Earlier in this same blog I posted regarding Darwin's seemingly extreme views on women, yet perhaps the post was a bit too judgmental of his character considering his environment.
In the Victorian era, women held barely a fraction of the respect, opportunity, and esteem that they hold today.
Women were not entitled to the same legal rights or educational opportunities that men were, and primarily expected just to take care of the households and the children.
With this in mind, Darwin was really no different than society as a whole regarding his views on women. In fact, he only briefly mentions his opinions on female status and no doubt could have taken more opportunity to express his views.
It IS true that if Darwin had interpreted his theories the same way as they are interpreted today (a prime example of Darwin vs. Darwinism), he would have realized the selective functions of woman's characteristics throughout time.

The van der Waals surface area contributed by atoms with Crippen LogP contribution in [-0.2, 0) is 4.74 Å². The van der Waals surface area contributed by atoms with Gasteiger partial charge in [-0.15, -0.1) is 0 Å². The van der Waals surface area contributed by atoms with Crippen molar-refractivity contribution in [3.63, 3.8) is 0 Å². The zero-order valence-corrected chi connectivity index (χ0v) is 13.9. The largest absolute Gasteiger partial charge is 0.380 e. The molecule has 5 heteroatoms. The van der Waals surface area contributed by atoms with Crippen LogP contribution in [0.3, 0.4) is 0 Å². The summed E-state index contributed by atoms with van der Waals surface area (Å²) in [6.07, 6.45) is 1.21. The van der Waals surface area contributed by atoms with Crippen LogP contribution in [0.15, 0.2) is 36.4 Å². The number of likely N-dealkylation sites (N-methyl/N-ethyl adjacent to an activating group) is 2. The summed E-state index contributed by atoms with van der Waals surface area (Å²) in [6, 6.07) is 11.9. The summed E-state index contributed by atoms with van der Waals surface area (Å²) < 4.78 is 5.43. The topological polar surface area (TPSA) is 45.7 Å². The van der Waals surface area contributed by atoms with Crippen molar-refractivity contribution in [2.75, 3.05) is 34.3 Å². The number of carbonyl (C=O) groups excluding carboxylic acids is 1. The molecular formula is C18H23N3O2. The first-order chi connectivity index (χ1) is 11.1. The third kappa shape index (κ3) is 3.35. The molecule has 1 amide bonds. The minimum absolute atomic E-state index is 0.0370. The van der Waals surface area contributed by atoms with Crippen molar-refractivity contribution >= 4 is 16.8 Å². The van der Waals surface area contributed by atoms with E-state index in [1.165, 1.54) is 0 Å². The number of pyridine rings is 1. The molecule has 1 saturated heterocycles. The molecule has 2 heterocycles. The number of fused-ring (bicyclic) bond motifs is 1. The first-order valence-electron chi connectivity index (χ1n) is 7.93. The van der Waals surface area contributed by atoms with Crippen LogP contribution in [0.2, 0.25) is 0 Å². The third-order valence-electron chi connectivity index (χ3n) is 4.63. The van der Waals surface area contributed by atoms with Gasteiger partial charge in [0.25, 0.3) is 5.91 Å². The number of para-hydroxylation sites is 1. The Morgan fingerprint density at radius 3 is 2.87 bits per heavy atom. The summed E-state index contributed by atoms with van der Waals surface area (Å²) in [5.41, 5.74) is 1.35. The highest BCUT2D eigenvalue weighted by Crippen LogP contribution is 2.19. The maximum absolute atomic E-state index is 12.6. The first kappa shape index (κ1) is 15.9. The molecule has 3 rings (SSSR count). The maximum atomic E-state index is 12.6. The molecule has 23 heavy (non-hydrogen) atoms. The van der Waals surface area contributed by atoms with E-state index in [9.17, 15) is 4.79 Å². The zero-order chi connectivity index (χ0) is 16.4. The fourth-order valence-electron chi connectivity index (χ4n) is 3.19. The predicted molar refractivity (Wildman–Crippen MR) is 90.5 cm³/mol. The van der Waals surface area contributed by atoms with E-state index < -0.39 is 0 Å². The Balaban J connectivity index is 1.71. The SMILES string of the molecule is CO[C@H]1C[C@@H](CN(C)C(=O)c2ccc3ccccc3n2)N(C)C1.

However, Darwin was a revolutionary in terms of his theories of Evolution- Not his theories of feminism, and perhaps he should be forgiven for merely being a product of his time and furthermore for not realizing the full implications of his speculations.